Presented by Mecum Auctions – Much has been written over the years about the Shelby Cobra, especially in 427 trim like the car offered here. Its unadulterated track prowess, ongoing mechanical development and international attraction are part of that. The encroaching pressure of federal automotive regulations was what finally caused the storied import-based package to disappear from the marketplace. CSX3318 was invoiced to Shelby American on October 11, 1966, putting this 427-powered roadster into the exclusive company as a final-year example before Ford and Shelby American agreed to pull the plug on the AC-supplied body program.
If this car seems familiar, it could be because it was shown on the cover of “Car & Driver” in April 1981, as well as the epic Roger Huntington domestic production book “American Supercars.” This well-presented FE-powered Shelby was sold to its first owner through Marshall Motor Company in Mayfield Heights, Ohio. In 1978, the car’s second owner sold it to Jim Inglese, founder of Inglese Induction Systems, the noted experts in Weber and EFI fuel systems development. During that era, a cosmetic restoration was administered by Cobra expert Geoff Howard of Accurate Restorations in Danbury, Connecticut, with S/C modifications including flares, hood scoop, side pipes and competition fuel cap being added at that time.
This 427 Cobra was displayed at the 1987 SAAC-12 meet in Charlotte where it received First Place honors in the popular vote 427 Cobra Class. It was the lone 427 Cobra to participate in the inaugural “Cobras in the Mountains Tour” in 2004. Most recently, in April 2018, this motorcar was restored to its original as-delivered specifications by Drew Serb at the Cobra Experience in Martinez, California, allowing it to attain the level of excellence now expected in today’s ever-advancing hobby.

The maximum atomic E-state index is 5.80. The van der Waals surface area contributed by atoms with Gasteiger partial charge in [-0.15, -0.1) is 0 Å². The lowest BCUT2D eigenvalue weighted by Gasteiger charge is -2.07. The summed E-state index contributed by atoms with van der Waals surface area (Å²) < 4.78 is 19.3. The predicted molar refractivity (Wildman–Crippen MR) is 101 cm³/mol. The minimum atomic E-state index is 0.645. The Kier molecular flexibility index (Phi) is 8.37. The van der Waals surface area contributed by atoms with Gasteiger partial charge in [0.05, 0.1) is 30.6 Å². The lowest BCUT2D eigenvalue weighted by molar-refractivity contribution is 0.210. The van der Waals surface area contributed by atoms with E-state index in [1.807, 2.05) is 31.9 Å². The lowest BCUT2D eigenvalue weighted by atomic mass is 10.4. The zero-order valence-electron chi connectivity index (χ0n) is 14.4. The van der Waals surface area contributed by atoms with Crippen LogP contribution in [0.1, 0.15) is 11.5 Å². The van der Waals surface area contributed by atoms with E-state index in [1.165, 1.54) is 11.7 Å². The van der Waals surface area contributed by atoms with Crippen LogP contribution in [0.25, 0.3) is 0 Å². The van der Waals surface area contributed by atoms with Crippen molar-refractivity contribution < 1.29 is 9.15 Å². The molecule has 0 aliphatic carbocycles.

Today, CSX3318 features a correct 427 CI side-oiler V-8 engine under the hood, with the correct 4-barrel carburetor and intake in place as well. The engine is detailed with Ford chrome components and displacement callout decals. This big-block engine design was enough for Ford’s most noteworthy racers to compete and win against the very best packages in the world during its classic era, and the term “side-oiler” retains a notoriety that has come down to the current era. This mill is backed by a 4-speed transmission.
With correct Rangoon Red paint covering the aluminum body, the exterior is accented with chrome trim, Cobra and 427 callouts, front-fender louvers, and the trademark bumper design and grille opening. The svelte fender lines, windscreen with vents, stacked tail lamps and special Sunburst knock-off wheels with blackwall rubber combine to give this Cobra its all-business impression, leaving the possible occupants with a “dare to enter” sense of excitement. This car can be driven as aggressively as the BF Goodrich radial rubber will allow and the pilot desires.
The interior on all Shelby Cobras was the definitive “cockpit,” sporting the type of functionality that is based on a serious attention to driving. The two bucket seats are split with the shifter and a chrome ashtray. The dash is in flat black, equipped with fully functioning gauges to monitor engine conditions. A 3-spoke wood-rim steering wheel with a Cobra-logo center completes it.
The 427 Cobra was designed as a streetable performance masterpiece, an ultimate expression of its owner’s commitment to be respected. The 1967 model run would signify the end of that possibility for new car buyers (Shelby sold the final available example in 1968). The history of CSX3318 is listed in the Shelby Registry, but few can match its notoriety as a “Car & Driver” road-test subject, ownership by Inglese, book-cover subject, present condition and its potential in the future.
This vehicle will be auctioned off at Mecum Auctions’ Kissimmee 2021 event (January 7-16, 2021).
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